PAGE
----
An artificial oxygenation simulator aims to train surgeons for life and death situations


August Schiess, CSL

A patient is undergoing a major surgery and her condition is rapidly deteriorating due to failing lungs. All attempts to resuscitate have failed. Doctors decide to perform a rare and risky procedure called extra-corporeal membrane oxygenation (ECMO), a procedure that is often a matter of life and death, yet many have never practiced before.

Pramod Chembrammel
Pramod Chembrammel
Thanks to a new surgery simulator developed at the University of Illinois at Urbana-Champaign, this could be changing.

Researchers at the Health Care Engineering Systems Center, a center supported by the Coordinated Science Lab and the College of Engineering, have developed an ECMO training simulator. Built to resemble the elasticity of arteries and pumped by an artificial heart, the simulator replicates the femoral artery leading to the heart that doctors need to operate on for the surgery.

The surgery’s purpose is to oxygenate the blood to provide temporary support to the heart and lung function in times of severe respiratory or cardiac failure.

“The simulator allows doctors to train for the surgery, which has never been possible before,” said Pramod Chembrammel, research scientist at HCESC. “They can practice placing a tube in the artery, identifying blood flow, and connecting the artery and blood supply to the external oxygenator.”

The team built the flexible vasculature using 3D printing and replicated the shape of the artery and blood flow within it based off a real femoral artery, providing an accurate training model. 

The model is 3D printed to replicate the elasticity and shape of the femoral artery, the largest artery in the body that runs from the thigh to the heart.
The model is 3D printed to replicate the elasticity and shape of the femoral artery, the largest artery in the body that runs from the thigh to the heart.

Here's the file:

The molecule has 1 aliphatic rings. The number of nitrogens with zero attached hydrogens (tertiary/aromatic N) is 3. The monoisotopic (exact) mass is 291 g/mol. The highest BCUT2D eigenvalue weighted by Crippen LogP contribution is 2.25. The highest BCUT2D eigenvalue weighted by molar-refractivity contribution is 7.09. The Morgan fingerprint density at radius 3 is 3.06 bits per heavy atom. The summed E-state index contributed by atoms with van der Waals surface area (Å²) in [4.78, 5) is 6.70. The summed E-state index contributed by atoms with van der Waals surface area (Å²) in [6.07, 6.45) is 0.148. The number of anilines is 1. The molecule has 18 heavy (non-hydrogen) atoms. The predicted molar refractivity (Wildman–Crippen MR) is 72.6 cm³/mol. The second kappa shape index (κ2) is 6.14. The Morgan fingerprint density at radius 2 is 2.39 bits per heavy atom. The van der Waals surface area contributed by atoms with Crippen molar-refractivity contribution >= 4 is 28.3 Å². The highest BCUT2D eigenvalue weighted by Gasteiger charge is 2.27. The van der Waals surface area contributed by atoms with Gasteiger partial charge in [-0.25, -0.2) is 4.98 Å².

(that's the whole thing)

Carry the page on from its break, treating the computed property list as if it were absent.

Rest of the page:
The widespread adoption of ECMO has been limited by the unfamiliarity with how to safely and quickly do the surgery, including inserting the thin tube in the artery that provides the oxygen, a process called cannulation.

“In order for doctors to train inserting the tube to provide oxygen, the simulator had to have flexible human-like tissue, but manufacturing a flexible and hollow vasculature wasn’t possible, until now,” said Chembrammel.

The 3D printing method uses a water-soluble material coated with a silicone material that mimics tissue. Once the silicone coating cures, the model is immersed in warm water to dissolve the center water-soluble material, leaving a hollow artery that the artificial heart pumps fluid through.

Kesh Kesavadas
Kesh Kesavadas
The researchers, which include Chembrammel, Dr. Matthew Bramlet from OSF Healthcare and Jump ARCHES, Dr. Jai Raman from Oregon Health & Science University and HCESC affiliate, University of Illinois students Shashwat Gupta and Mark Doose, and CSL and ISE Professor and HCESC Director Kesh Kesavadas, are also working on creating a pigment in the blood simulant that will change colors to simulate oxygenation, indicating the surgery has been effective.

“ECMO is initiated in crash-and-burn situations and this technology will help replicate these difficult scenarios, which we hope will result in safer and more effective procedures by giving doctors the opportunity to practice it before they need to perform the surgery,” said Chembrammel.

The simulator will be tested by surgeons at OSF Saint Francis Medical Center in Peoria and Oregon Health & Science University. When successfully developed, the simulator will become a part of the curriculum of residency programs in order to equip future physicians for these situations.

This project was funded by Jump ARCHES. Researchers presented this work at the IEEE Engineering in Medicine & Biology Society (EMBS) conference in Jeju, South Korea.